I have a hobby.

A few friends and I once found ourselves gripped by radio-control fever. Our particular flavour was slope soaring - where, after painstakingly assembling a foam aeroplane, and taping it up in a beautiful colour-scheme (mine was red and blue), you hurl the thing off the side of a mountain. Flying into an oncoming breeze means there’s a headwind, and the slope of the mountain generates lift. In this way, you can fly the thing for hours and hours, as the batteries on board only have to move the control flaps around.

This is a great hobby to have in Auckland, where the place is dotted with volcanoes - huge, smooth conical giants jutting hundreds of metres up in the air. This one, Mount Mangere, has a 180-degree face - marked with lines where the Māori tribe dug kumara pits and built fences to protect their mountain fortress.

This is pretty much the perfect slope. The fact that this mountain was a thirty minute drive from home only made it far more tempting - as a teenager, and therefore without a car, this mountain was like some far-off paradise. Alone at the top of the world, your beautiful creation tumbles and wheels in the clear blue sky, as you stand with your friends and look out over the city. The wind was cold, but we didn’t mind.

Fast-forward a few years, and I live in England - with not a mountain in sight. The hills, locals tell me, “would be perfect for that sort of thing” - but nobody really understands when I rave about conical slopes and wind shear. The wind has to be just right, you see - pointing straight at the mountain face for that perfect, consistent lift.

These days, I content myself with electric flight: four hundred watt park flyers that can fly straight up, first-person-view spy drones in matte black, and quad-copters that buzz, like wasps, ducking and diving just out of reach - glittering with camera lenses and bristling with tiny antennas.

The antennas aren't visible in this picture.

The quad-copter is the most interesting by far. Like a tiny, stable helicopter, it’s just large enough to carry a decent camera, and just small enough to fly indoors. A fascinating intersection between art and science, these gadgets use computer chips, GPS and accelerometers to smooth their flight, which makes them perfect for shooting video.

I like the way the kid in the background is blurred out to protect his privacy. And what did they use to take this photo?

But the quad-copter is a robot: a machine, constructed from parts, to do your bidding. Unlike an aeroplane, it cannot glide - and does not require momentum to fly. Rather than tracing long, smooth arcs in the sky like an albatross, it hovers like a dragonfly, alien - and somehow foreboding, as though of some dystopian science-fiction future.

The science involved is incredible. These days, a combination GPS / stabiliser / heads-up-display fighter-pilot box is only a hundred quid, and smaller than a pack of cards. Lithium-polymer technology allows for lighter batteries, capable of delivering more current and carrying more charge. They’re also highly flammable, and best treated with the utmost care - one false move and they go up in smoke. And then there’s the FPV gear.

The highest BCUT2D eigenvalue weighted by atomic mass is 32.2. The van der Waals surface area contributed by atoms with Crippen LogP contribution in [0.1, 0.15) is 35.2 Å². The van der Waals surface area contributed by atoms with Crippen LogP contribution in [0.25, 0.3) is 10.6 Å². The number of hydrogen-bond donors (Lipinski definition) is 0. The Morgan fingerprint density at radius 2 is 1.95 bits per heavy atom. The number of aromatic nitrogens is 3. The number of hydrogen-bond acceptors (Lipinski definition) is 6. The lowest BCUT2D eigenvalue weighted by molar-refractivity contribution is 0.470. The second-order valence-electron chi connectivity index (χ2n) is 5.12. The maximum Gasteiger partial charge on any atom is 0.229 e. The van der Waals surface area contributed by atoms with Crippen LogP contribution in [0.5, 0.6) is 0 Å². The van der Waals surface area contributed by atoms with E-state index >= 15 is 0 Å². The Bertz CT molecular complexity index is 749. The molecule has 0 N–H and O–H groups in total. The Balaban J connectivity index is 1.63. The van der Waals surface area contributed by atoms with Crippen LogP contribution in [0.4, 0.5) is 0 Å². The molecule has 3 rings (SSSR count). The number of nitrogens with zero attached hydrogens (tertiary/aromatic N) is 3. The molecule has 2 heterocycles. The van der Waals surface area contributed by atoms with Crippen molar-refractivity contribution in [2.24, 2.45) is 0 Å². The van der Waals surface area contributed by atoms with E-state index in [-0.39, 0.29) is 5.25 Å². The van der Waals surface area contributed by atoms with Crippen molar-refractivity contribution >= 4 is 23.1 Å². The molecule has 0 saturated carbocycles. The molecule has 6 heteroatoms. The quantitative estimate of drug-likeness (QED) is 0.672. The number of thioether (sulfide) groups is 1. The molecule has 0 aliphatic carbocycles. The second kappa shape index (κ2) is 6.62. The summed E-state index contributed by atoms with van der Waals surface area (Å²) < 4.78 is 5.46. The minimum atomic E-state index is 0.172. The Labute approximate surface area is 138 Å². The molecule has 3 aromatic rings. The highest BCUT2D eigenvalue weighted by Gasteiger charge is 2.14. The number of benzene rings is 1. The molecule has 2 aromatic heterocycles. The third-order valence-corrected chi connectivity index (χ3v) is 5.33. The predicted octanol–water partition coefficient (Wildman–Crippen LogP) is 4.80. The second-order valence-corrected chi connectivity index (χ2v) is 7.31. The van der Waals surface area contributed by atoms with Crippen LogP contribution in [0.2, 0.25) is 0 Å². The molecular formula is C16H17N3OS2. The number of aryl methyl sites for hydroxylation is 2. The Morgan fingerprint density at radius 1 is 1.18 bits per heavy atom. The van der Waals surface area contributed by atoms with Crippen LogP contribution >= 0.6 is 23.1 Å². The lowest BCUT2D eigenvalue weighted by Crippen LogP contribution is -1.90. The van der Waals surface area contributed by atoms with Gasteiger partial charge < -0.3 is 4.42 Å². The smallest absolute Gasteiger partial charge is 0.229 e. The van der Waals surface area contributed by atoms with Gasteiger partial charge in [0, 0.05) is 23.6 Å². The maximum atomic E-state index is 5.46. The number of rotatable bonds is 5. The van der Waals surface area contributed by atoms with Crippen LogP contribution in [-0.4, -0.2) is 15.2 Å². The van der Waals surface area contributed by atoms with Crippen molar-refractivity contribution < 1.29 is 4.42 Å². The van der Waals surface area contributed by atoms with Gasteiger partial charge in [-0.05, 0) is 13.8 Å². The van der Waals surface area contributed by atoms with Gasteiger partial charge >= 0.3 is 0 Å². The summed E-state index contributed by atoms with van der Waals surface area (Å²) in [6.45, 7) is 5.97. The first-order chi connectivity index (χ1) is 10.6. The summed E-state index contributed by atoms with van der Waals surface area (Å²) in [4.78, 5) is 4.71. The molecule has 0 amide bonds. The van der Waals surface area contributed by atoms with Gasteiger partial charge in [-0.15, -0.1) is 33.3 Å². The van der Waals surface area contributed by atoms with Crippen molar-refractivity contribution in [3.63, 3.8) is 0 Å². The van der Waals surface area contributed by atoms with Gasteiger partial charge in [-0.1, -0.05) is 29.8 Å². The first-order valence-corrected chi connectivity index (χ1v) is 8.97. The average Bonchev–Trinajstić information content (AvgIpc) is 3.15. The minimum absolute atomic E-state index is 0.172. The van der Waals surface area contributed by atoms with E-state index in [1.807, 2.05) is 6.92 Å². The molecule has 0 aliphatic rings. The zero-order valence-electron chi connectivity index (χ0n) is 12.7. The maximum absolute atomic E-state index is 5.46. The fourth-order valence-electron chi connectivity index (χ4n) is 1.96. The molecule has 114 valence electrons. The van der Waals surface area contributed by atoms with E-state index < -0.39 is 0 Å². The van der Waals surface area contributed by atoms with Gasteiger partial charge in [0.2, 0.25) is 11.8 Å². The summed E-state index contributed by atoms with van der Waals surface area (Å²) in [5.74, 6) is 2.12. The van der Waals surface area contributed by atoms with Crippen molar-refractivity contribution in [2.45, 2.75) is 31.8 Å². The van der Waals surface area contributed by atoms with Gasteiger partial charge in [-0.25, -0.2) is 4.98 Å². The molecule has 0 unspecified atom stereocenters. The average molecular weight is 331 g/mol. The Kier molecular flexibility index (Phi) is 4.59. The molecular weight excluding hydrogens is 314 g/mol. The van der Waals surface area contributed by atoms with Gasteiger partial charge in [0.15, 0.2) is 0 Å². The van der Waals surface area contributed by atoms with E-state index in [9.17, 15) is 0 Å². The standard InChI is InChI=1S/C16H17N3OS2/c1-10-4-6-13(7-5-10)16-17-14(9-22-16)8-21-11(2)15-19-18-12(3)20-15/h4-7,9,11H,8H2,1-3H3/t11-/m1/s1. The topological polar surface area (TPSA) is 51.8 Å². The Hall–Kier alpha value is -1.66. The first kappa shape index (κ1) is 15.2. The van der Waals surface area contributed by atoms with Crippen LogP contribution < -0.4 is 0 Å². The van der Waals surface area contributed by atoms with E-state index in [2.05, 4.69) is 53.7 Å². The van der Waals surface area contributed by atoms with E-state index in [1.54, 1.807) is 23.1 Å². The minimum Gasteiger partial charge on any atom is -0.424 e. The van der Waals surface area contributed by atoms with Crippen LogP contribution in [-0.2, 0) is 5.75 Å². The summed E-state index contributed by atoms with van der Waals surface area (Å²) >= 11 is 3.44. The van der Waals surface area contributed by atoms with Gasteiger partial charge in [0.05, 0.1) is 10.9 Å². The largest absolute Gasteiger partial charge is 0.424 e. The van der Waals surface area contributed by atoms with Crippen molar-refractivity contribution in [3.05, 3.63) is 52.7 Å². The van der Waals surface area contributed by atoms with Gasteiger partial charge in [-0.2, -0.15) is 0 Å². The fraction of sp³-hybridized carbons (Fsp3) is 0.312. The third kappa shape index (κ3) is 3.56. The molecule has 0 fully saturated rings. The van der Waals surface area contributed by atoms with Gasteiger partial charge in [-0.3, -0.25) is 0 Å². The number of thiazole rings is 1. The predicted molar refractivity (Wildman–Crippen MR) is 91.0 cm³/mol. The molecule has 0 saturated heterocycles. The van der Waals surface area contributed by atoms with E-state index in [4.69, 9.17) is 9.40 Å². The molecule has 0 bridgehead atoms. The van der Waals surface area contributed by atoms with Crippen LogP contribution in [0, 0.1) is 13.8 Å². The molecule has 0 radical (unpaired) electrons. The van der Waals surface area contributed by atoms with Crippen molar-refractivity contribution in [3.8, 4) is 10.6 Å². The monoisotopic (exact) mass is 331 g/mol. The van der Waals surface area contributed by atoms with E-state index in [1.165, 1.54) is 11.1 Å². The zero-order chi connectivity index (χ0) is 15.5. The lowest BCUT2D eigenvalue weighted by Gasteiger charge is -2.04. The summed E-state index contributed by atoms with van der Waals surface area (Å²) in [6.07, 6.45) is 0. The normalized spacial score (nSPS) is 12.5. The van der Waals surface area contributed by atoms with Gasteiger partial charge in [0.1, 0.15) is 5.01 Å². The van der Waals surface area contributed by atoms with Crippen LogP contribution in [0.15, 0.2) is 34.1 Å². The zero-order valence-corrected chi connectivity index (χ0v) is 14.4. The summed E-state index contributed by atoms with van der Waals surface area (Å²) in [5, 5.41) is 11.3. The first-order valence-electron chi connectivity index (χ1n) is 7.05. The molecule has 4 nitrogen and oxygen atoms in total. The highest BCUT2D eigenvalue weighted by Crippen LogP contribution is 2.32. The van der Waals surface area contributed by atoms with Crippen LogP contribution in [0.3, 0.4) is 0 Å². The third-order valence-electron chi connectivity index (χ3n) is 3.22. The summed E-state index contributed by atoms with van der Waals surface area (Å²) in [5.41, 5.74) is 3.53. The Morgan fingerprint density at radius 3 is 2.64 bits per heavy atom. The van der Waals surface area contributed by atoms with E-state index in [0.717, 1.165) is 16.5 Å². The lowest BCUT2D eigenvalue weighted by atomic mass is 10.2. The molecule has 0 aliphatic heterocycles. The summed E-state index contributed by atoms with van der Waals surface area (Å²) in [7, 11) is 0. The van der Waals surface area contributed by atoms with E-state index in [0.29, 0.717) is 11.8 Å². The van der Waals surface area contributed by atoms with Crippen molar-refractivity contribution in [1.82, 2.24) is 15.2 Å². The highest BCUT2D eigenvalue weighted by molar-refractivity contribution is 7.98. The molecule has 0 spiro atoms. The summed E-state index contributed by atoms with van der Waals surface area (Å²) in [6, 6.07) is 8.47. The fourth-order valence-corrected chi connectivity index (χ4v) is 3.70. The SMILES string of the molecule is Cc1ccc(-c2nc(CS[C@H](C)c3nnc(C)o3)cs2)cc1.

Serve the public trust, protect the innocent, uphold the law.

The interesting thing about flying machines is not the complexity of operating them - anybody can do it, given the willingness to practice - rather, the feeling of operating something remotely. Like some of science-fiction avatar, the model is you, shrunk and personified in time and space - and capable of flight! Put on the goggles, and the singularity is complete. It’s quite breathtaking.

It is you, though. Even as you’re watching the plane, you’re also flying it. The plane has your full attention, and will do your bidding, like an extension of your own self - a pen, maybe, or a knife. The feeling of being the only thing keeping your plane aloft is a zen-like tranquility, a calm, smooth feeling of concentration - a lot like playing an instrument.

This tends to have a profound effect on the operator. In my case, anyway: the feeling is hard to describe. It’s thrilling to know that with one false move, your beautiful model and all its expensive equipment will leave you forever, drifting into the sunset - or, far more likely, crash into something and break. A crash is often an expensive, and always a devastating event. A feeling of helplessness as the thing screams at the ground, a stomach-turning thump as plane meets pavement - a rush to find out what’s broken, what isn’t, and whether you’re done for the day.

The gliders never minded crashing. Built from durable polypropelene, and strapped like mummies with reinforced tape, they were indestructible. Crashes were frequent, and combat - hunting your friend’s plane, twisting and turning before delivering the final blow, the exultation as your adversary, defeated, clambers down the mountain to retrieve his plane while yours basks in victory, looping and rolling high overhead in triumph.

Even now, it’s thrilling to remember those days. As students we had no money - but the planes were cheap, the wind was free, and the equipment was so basic that nothing ever went wrong. They were simple aircraft, but you wouldn’t say they were boring. With no bulky motors or propellers, they were sleek and aerodynamic - and fast, too, diving hundreds of feet in seconds, slipping effortlessly through the air like dolphins on a bow wave.

One day I will move back there. I’ll tell everybody it’s because I want to raise children. I’ll tell them how beautiful the country is, or how the food is always fresh, or how people are happy there. These things are all true, but that’s not why I’ll move. I’ll move for the mountains.

You see, I have this hobby.


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